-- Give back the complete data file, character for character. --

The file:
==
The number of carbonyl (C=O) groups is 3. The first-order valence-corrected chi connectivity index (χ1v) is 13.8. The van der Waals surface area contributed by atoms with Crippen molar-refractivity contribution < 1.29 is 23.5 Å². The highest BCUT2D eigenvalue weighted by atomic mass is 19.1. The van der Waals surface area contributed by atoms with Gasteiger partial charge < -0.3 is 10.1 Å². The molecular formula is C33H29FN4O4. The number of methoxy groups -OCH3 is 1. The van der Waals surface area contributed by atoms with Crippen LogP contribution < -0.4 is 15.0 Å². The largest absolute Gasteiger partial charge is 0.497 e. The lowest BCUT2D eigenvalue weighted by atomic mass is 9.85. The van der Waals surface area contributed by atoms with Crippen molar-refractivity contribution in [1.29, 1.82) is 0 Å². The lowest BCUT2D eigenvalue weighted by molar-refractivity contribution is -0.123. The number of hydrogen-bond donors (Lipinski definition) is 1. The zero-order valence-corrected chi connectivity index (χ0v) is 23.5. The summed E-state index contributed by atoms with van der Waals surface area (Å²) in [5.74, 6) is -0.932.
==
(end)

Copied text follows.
The number of carbonyl (C=O) groups is 3. The first-order valence-corrected chi connectivity index (χ1v) is 13.8. The van der Waals surface area contributed by atoms with Crippen molar-refractivity contribution < 1.29 is 23.5 Å². The highest BCUT2D eigenvalue weighted by atomic mass is 19.1. The van der Waals surface area contributed by atoms with Gasteiger partial charge < -0.3 is 10.1 Å². The molecular formula is C33H29FN4O4. The number of methoxy groups -OCH3 is 1. The van der Waals surface area contributed by atoms with Crippen LogP contribution < -0.4 is 15.0 Å². The largest absolute Gasteiger partial charge is 0.497 e. The lowest BCUT2D eigenvalue weighted by atomic mass is 9.85. The van der Waals surface area contributed by atoms with Crippen molar-refractivity contribution in [1.29, 1.82) is 0 Å². The lowest BCUT2D eigenvalue weighted by molar-refractivity contribution is -0.123. The number of hydrogen-bond donors (Lipinski definition) is 1. The zero-order valence-corrected chi connectivity index (χ0v) is 23.5. The summed E-state index contributed by atoms with van der Waals surface area (Å²) in [5.74, 6) is -0.932.